Katsuhiro Asagiri is President of INPS Japan and Kunsaya Kurmet-Rakhimova is a reporter of Jibek Joly(Silk Way) TV Channel.

IPS UN Bureau


The UN’s Own Relevance Is at Stake at This Year’s General Assembly

Armed Conflicts, Civil Society, Climate Change, Crime & Justice, Development & Aid, Featured, Global, Headlines, Health, Human Rights, Inequality, Peace, Sustainable Development Goals, TerraViva United Nations


United Nations Secretary General Antonio Guterres addresses the 22nd session of the Permanent Forum on Indigenous Issues at the General Assembly Hall of the United Nations headquarters in New York City on 17 April 17 2023. Credit: Ed Jones/AFP via Getty Images

NEW YORK, Sep 7 2023 (IPS) – This September, world leaders and public policy advocates from around the world will descend on New York for the UN General Assembly. Alongside conversations on peace and security, global development and climate change, progress – or the lack of it – on the Sustainable Development Goals (SDGs) is expected to take centre-stage. A major SDG Summit will be held on 18 and 19 September. The UN hopes that it will serve as a ‘rallying cry to recharge momentum for world leaders to come together to reflect on where we stand and resolve to do more’. But are the world’s leaders in a mood to uphold the UN’s purpose, and can the UN’s leadership rise to the occasion by resolutely addressing destructive behaviours?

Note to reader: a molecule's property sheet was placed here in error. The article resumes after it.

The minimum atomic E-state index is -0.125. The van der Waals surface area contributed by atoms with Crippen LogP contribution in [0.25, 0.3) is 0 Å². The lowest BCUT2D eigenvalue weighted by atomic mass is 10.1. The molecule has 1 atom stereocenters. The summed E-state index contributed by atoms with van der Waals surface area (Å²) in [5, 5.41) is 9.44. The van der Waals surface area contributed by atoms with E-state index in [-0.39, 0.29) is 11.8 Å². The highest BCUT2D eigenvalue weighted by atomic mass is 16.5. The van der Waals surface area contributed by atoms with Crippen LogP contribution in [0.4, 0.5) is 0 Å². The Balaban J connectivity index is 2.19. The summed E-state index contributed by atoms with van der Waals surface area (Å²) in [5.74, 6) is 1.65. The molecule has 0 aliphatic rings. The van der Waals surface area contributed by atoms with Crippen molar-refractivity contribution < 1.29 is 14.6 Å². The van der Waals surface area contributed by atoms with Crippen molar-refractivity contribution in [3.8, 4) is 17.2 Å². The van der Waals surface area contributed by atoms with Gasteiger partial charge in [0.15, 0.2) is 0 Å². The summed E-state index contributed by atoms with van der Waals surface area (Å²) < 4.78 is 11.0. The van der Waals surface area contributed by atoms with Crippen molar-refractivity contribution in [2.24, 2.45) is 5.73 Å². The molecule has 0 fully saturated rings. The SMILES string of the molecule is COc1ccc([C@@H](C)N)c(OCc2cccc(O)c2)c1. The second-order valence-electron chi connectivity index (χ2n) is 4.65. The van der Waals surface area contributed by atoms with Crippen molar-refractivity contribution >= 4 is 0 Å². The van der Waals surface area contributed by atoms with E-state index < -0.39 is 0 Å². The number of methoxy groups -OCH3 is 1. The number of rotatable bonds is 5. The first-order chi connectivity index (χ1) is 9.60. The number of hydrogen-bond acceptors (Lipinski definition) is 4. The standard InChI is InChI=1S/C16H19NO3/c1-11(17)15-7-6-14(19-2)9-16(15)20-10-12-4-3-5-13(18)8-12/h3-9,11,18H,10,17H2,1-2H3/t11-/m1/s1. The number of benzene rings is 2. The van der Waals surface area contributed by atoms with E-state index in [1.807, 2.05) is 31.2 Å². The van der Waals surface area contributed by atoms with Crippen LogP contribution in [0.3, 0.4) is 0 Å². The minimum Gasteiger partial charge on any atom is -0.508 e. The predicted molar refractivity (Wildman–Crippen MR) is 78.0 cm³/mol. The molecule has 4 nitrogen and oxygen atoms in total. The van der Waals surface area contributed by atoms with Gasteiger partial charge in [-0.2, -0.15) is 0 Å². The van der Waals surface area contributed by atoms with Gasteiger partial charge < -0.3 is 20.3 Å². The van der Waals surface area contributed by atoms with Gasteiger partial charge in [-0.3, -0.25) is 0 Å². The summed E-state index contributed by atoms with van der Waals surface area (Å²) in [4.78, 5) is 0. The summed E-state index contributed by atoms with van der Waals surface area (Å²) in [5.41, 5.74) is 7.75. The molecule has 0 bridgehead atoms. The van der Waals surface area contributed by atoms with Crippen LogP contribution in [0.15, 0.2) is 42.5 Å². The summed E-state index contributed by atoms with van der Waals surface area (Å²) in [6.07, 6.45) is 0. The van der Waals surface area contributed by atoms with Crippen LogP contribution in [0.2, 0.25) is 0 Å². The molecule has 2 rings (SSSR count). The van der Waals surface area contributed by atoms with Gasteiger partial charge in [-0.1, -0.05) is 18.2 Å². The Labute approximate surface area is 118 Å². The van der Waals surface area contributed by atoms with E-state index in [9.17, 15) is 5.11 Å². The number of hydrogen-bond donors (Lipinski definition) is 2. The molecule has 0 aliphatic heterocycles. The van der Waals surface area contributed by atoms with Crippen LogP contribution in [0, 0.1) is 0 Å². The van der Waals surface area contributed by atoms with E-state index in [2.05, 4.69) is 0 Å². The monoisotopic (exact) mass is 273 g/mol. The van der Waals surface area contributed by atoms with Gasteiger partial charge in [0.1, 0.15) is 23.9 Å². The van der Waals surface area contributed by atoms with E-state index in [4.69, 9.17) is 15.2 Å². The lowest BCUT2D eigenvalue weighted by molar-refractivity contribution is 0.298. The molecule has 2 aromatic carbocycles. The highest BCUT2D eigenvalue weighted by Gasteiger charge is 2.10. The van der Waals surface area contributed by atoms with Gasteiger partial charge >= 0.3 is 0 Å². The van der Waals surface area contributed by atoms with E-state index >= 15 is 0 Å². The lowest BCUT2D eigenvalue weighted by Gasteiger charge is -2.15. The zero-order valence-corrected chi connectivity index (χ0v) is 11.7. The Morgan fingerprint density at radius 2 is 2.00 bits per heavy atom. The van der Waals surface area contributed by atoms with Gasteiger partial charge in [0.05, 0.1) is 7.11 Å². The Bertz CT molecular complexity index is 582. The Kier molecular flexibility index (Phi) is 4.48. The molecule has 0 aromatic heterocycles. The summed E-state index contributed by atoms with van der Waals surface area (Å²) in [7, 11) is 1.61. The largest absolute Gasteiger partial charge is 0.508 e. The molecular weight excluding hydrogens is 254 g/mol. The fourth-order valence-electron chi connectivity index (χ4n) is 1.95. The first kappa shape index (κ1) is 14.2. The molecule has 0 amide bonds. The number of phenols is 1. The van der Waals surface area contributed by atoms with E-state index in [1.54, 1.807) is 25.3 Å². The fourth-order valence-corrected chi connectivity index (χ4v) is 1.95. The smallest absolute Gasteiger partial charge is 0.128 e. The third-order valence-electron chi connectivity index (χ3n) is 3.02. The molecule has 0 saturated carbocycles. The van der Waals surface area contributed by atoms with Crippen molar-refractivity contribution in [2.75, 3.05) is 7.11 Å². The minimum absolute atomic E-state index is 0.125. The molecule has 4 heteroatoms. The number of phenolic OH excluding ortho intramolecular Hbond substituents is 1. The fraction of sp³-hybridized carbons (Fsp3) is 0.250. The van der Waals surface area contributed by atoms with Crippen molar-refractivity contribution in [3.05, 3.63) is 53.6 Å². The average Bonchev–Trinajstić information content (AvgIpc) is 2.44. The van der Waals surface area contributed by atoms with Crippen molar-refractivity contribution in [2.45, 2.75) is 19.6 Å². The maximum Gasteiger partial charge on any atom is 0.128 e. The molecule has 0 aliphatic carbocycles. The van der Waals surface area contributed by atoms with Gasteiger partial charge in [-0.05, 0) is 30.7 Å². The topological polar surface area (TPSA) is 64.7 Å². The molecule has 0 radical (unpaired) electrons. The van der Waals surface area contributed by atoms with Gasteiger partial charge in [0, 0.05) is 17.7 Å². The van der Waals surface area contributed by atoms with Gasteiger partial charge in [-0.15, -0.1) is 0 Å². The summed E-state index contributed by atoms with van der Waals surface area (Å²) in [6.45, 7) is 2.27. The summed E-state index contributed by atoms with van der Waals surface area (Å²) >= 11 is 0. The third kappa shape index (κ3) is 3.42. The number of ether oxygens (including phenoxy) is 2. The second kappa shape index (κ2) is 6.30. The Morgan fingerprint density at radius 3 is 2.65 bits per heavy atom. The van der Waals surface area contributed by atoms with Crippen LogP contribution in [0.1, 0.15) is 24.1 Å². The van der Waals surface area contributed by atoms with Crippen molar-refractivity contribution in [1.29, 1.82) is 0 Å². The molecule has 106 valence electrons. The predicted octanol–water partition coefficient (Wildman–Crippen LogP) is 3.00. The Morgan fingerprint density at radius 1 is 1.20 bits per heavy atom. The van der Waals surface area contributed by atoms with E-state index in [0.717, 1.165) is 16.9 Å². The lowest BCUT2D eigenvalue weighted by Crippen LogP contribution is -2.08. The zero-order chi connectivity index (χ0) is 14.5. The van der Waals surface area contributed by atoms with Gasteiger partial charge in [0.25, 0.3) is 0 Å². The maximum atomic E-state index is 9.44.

Sadly, the world is facing an acute crisis of leadership. In far too many countries authoritarian leaders have seized power through a combination of populist political discourse, outright repression and military coups. Our findings on the CIVICUS Monitor – a participatory research platform that measures civic freedoms in every country – show that 85% of the world’s population live in places where serious attacks on basic fundamental freedoms to organise, speak out and protest are taking place. Respect for these freedoms is essential so that people and civil society organisations can have a say in inclusive decision making.

UN undermined

The UN Charter begins with the words, ‘We the Peoples’ and a resolve to save future generations from the scourge of war. Its ideals, such as respect for human rights and the dignity of every person, are being eroded by powerful states that have introduced slippery concepts such as ‘cultural relativism’ and ‘development with national characteristics’. The consensus to seek solutions to global challenges through the UN appears to be at breaking point. As we speak hostilities are raging in Ukraine, Sudan, the Occupied Palestinian Territories and the Sahel region even as millions of people reel from the negative consequences of protracted conflicts and oppression in Afghanistan, Ethiopia, Myanmar, Syria and Yemen, to name a few.